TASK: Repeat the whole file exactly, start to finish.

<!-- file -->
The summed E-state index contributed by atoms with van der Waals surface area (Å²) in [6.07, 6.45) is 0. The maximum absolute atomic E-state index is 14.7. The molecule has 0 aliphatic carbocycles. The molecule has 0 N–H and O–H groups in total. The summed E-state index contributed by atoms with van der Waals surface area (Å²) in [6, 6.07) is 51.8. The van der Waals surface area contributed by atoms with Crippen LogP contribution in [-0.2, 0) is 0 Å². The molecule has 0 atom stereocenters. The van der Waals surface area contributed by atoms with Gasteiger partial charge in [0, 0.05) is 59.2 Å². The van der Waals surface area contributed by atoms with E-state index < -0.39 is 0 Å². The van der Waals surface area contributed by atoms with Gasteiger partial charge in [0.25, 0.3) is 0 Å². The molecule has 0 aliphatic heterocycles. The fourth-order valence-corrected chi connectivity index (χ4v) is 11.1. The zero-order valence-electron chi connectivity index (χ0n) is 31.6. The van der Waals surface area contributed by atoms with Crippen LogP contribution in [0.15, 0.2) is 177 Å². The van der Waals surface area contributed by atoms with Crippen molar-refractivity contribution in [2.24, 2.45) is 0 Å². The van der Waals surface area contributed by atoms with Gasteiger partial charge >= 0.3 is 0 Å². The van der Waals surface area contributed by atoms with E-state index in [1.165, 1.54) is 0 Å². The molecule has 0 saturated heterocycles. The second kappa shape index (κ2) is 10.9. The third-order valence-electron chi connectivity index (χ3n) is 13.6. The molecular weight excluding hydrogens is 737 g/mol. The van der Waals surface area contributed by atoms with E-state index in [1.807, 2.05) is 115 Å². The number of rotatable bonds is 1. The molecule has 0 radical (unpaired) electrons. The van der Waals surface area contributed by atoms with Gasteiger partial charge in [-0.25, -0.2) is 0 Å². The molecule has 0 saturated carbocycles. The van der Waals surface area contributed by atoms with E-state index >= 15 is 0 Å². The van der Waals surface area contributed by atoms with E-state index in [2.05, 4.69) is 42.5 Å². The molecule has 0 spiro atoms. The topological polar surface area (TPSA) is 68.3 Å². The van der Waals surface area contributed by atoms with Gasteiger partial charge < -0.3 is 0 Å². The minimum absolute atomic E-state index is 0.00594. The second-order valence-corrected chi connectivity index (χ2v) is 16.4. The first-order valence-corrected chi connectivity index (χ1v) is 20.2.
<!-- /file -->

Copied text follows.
The summed E-state index contributed by atoms with van der Waals surface area (Å²) in [6.07, 6.45) is 0. The maximum absolute atomic E-state index is 14.7. The molecule has 0 aliphatic carbocycles. The molecule has 0 N–H and O–H groups in total. The summed E-state index contributed by atoms with van der Waals surface area (Å²) in [6, 6.07) is 51.8. The van der Waals surface area contributed by atoms with Crippen LogP contribution in [-0.2, 0) is 0 Å². The molecule has 0 atom stereocenters. The van der Waals surface area contributed by atoms with Gasteiger partial charge in [0, 0.05) is 59.2 Å². The van der Waals surface area contributed by atoms with E-state index < -0.39 is 0 Å². The van der Waals surface area contributed by atoms with Gasteiger partial charge in [0.25, 0.3) is 0 Å². The molecule has 0 aliphatic heterocycles. The fourth-order valence-corrected chi connectivity index (χ4v) is 11.1. The zero-order valence-electron chi connectivity index (χ0n) is 31.6. The van der Waals surface area contributed by atoms with Crippen LogP contribution in [0.15, 0.2) is 177 Å². The van der Waals surface area contributed by atoms with Crippen molar-refractivity contribution in [2.24, 2.45) is 0 Å². The van der Waals surface area contributed by atoms with Gasteiger partial charge >= 0.3 is 0 Å². The van der Waals surface area contributed by atoms with E-state index in [1.165, 1.54) is 0 Å². The molecule has 0 saturated heterocycles. The second kappa shape index (κ2) is 10.9. The third-order valence-electron chi connectivity index (χ3n) is 13.6. The molecular weight excluding hydrogens is 737 g/mol. The van der Waals surface area contributed by atoms with E-state index in [1.807, 2.05) is 115 Å². The number of rotatable bonds is 1. The molecule has 0 radical (unpaired) electrons. The van der Waals surface area contributed by atoms with Gasteiger partial charge in [-0.25, -0.2) is 0 Å². The molecule has 0 saturated carbocycles. The van der Waals surface area contributed by atoms with E-state index >= 15 is 0 Å². The van der Waals surface area contributed by atoms with E-state index in [2.05, 4.69) is 42.5 Å². The molecule has 0 spiro atoms. The topological polar surface area (TPSA) is 68.3 Å². The van der Waals surface area contributed by atoms with Gasteiger partial charge < -0.3 is 0 Å². The minimum absolute atomic E-state index is 0.00594. The second-order valence-corrected chi connectivity index (χ2v) is 16.4. The first-order valence-corrected chi connectivity index (χ1v) is 20.2.